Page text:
Pluot: GMO or Not?
August is an excellent time of year to try new fruit! Stone fruit in particular is extra delicious. We like to try them all, but if you want to stick with what you like the best, go for it!
Here’s a little info to make trying new stone fruit and impressing your friends easy.
Yellow Peaches are the classic, juicy, sweet and tangy, fuzzy fruits of our dreams.
White Peaches are a lot like yellow peaches, but they are lower in acid, so they are more sweet than tangy. Some people like these the best because they are just so darn sweet!
Nectarines: not a fan of fuzz? Nectarines are almost identical genetically to peaches, but they have smooth (not fuzzy) skin. They also come in white and yellow varieties that differ in tangy/sour/sweetness.
Plums are on the smaller side of the stone fruit spectrum. They come in a variety of colors and have a smooth sour skin that contrasts with the soft, sweet, and sort of grape textured flesh.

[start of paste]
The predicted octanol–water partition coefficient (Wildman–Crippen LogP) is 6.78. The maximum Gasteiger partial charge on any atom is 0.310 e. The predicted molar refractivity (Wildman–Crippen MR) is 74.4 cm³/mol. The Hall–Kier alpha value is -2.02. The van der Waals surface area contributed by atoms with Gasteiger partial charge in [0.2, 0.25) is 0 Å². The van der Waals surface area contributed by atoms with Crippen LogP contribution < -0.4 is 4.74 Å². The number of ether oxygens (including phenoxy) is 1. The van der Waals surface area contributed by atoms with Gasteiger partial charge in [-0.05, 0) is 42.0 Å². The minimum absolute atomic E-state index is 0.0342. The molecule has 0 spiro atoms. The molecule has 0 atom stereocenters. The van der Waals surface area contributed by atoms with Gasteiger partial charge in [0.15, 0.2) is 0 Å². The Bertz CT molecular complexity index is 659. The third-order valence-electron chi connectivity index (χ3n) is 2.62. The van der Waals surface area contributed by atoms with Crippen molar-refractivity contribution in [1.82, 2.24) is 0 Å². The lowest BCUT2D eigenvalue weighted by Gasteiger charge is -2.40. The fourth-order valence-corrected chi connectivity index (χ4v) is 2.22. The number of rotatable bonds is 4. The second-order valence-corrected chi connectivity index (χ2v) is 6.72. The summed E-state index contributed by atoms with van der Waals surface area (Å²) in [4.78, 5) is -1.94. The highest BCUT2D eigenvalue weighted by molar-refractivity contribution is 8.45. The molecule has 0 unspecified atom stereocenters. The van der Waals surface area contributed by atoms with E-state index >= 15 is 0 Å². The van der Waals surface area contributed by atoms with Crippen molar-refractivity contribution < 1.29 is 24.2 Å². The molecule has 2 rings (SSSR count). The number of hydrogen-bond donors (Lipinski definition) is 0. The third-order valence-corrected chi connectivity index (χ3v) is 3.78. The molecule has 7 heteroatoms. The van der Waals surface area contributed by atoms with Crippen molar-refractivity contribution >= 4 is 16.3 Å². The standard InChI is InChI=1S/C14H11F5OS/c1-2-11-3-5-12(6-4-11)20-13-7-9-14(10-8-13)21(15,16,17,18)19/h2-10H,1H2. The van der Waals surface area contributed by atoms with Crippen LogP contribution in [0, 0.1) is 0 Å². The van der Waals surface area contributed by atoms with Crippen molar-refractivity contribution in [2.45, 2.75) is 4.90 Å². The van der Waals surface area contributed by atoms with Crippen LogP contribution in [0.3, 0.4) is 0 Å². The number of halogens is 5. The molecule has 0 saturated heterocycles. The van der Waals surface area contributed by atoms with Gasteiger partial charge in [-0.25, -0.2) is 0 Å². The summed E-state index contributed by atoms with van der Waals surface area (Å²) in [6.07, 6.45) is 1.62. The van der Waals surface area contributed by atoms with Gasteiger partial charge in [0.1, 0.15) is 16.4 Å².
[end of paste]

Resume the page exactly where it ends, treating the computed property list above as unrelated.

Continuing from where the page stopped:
Apricots are dense and usually small, sweet and tart. Though a lot of people happily eat them fresh, when you bake them they really shine. They have a low water content, which equals more flavor!
And…Pluots! Here’s where it gets really interesting. Pluots are the offspring of plums and apricots. If the fruit is more like an apricot, you call it an aprium. If is more like a plum, you call it a plumcot.
There’s a huge variety of pluots, varying in color and flavor, on the inside and on the outside. It’s most surprising when you try a green Pluot, and the inside is dark, deep red. The flavor for each variety is different, just like the appearance! Yum.
One question we get a lot about these interesting beauties is whether they are GMO. In fact, stone fruit growers and breeders use a completely natural process to discover new varieties of stone fruit, and yes, the process is totally non-GMO.
The process starts with intentionally pollinating a flower from one “parent” tree with a flower from another, then taking the “offspring” and growing them. If the fruit is delicious and produces well, they plant enough trees to take them to market.
From flower to final harvest this takes over a decade, and only a tiny number out of thousands of “offspring” make the cut. Thanks to the talented plant breeders out there, we’re getting to taste the fruit they started years ago, and we couldn’t be happier!